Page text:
PrologueWhat we are doing, and why we're doing it!
Washington D.C. has countless opportunities for sightseeing and exploration. The current preoccupation with security has, however, tarnished the city's reputation for accessibility. Nowhere in our travels have we seen so many barriers rising from the ground, wrought iron fences, and security personnel. Locals say that it hasn't always been that way. With any luck, the current spate of insecurity will fade and we will once again be freer to visit the buildings that we collectively own.
Family can go a long way toward making any town feel hospitable. We benefited by having two different parts of the family in the area. We spent considerable time with our new in-laws, the Chapmans. They truly made us feel comfortable and welcome.
We also had a chance to re-acquaint ourselves with Rob's cousin Trad, his lovely wife Mianda, and their daughter Angela. We were lucky to cross paths with them as they were getting ready to leave for the Congo for a project that would keep them there for several years.
Most of the interesting sites in town are within a healthy walking distance of one another. The Mall is the focal point for most of the monuments and museums. With the Lincoln Memorial at your back you can look over the Reflecting Pool, past the Washington Memorial to the Capitol Building. On your left is the Viet Nam Memorial and on your right is the Korean War Memorial. The newly opened World War II memorial, among others, plus more than a dozen of the Smithsonian museums and numerous governmental buildings lay along the route to the Capitol Building. The Capitol dome is the high point in the city. No building in Washington is allowed to be higher.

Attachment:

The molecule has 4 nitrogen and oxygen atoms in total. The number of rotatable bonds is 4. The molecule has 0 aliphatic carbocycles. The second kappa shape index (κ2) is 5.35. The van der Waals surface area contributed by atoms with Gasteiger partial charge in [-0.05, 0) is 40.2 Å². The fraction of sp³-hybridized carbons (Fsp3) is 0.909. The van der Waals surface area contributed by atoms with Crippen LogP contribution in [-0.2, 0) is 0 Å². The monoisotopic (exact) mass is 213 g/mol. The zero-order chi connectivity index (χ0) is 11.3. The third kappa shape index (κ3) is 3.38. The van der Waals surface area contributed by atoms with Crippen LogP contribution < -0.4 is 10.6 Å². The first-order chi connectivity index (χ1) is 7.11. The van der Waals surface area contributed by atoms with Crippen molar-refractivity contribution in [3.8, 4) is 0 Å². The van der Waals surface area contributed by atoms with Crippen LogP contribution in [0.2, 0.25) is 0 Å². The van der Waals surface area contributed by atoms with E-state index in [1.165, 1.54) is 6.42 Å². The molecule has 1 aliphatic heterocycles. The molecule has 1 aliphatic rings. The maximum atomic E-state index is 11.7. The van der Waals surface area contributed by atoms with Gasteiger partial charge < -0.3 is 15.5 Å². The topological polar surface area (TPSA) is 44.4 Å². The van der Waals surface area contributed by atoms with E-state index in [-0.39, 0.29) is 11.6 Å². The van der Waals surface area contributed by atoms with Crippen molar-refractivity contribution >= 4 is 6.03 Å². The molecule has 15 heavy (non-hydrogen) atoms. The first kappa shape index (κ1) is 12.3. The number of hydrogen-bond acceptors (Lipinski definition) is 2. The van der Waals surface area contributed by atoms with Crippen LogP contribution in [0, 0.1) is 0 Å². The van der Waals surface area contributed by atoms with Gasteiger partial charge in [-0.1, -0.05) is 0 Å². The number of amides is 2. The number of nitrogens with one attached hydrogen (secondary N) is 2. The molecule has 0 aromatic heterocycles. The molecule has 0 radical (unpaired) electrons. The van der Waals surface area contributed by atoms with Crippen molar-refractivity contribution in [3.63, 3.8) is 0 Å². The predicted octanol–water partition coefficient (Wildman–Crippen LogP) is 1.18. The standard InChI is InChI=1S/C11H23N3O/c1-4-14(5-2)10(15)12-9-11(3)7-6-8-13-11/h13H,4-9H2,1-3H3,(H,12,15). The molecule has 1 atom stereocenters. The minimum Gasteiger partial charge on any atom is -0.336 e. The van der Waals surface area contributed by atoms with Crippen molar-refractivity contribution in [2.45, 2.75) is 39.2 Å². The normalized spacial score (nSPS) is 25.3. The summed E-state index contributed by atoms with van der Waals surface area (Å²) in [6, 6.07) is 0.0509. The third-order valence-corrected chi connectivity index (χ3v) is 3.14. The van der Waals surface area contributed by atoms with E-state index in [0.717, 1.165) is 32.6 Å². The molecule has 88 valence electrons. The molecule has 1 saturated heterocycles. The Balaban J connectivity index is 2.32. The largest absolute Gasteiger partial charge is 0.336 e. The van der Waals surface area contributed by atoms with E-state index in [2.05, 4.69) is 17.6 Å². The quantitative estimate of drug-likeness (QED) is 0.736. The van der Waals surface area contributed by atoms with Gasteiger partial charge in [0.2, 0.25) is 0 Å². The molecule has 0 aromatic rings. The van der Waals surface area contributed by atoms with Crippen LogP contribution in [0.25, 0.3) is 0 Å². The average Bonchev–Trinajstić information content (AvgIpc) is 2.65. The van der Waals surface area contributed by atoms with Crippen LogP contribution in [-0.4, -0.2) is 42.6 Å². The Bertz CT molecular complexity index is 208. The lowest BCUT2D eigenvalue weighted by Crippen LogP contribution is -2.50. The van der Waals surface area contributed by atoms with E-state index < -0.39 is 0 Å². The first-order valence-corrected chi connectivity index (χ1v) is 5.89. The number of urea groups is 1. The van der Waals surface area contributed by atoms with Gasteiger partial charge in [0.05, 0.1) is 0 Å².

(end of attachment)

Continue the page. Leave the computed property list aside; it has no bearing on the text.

The Lincoln Memorial is an inspiring site to see, day or night. It's a grand, imposing, edifice that places his legacy among the foremost of American Presidents. The scope and grandeur of the monument is tempered by a much more significant mark of his importance. His own words, in the form of the text of the Gettysburg Address are inscribed on a wall. Those words remind us not only his eloquence, but also of the enormity of his contributions to our union and lasting values.
Most people have a mental Image of the Viet Nam Memorial. The mirror finish of its dark wall hosts the names of thousands of fallen solders.It is amazing in it's simplicity and grace. At it's core, we realize that it is a reflection of our unity as a people in honoring the magnitude and sacrifice offered by our armed forces.